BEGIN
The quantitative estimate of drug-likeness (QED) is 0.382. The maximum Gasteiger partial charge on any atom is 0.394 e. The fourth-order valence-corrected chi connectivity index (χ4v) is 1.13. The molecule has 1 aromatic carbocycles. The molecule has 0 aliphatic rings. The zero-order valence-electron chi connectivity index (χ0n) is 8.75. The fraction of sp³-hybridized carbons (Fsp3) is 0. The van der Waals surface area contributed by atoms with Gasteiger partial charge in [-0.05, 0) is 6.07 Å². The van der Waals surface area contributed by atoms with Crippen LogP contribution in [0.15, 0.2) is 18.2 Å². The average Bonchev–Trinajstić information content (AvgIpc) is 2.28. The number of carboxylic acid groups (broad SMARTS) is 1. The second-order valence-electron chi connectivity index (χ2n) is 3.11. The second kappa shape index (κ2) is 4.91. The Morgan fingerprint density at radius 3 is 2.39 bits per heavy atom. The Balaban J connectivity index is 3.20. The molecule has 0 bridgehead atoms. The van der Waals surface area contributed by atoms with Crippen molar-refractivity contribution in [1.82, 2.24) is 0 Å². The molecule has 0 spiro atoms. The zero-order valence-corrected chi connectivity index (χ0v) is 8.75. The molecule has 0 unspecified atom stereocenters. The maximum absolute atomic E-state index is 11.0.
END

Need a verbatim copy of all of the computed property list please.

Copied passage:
The quantitative estimate of drug-likeness (QED) is 0.382. The maximum Gasteiger partial charge on any atom is 0.394 e. The fourth-order valence-corrected chi connectivity index (χ4v) is 1.13. The molecule has 1 aromatic carbocycles. The molecule has 0 aliphatic rings. The zero-order valence-electron chi connectivity index (χ0n) is 8.75. The fraction of sp³-hybridized carbons (Fsp3) is 0. The van der Waals surface area contributed by atoms with Gasteiger partial charge in [-0.05, 0) is 6.07 Å². The van der Waals surface area contributed by atoms with Crippen LogP contribution in [0.15, 0.2) is 18.2 Å². The average Bonchev–Trinajstić information content (AvgIpc) is 2.28. The number of carboxylic acid groups (broad SMARTS) is 1. The second-order valence-electron chi connectivity index (χ2n) is 3.11. The second kappa shape index (κ2) is 4.91. The Morgan fingerprint density at radius 3 is 2.39 bits per heavy atom. The Balaban J connectivity index is 3.20. The molecule has 0 bridgehead atoms. The van der Waals surface area contributed by atoms with Crippen molar-refractivity contribution in [1.82, 2.24) is 0 Å². The molecule has 0 spiro atoms. The zero-order valence-corrected chi connectivity index (χ0v) is 8.75. The molecule has 0 unspecified atom stereocenters. The maximum absolute atomic E-state index is 11.0.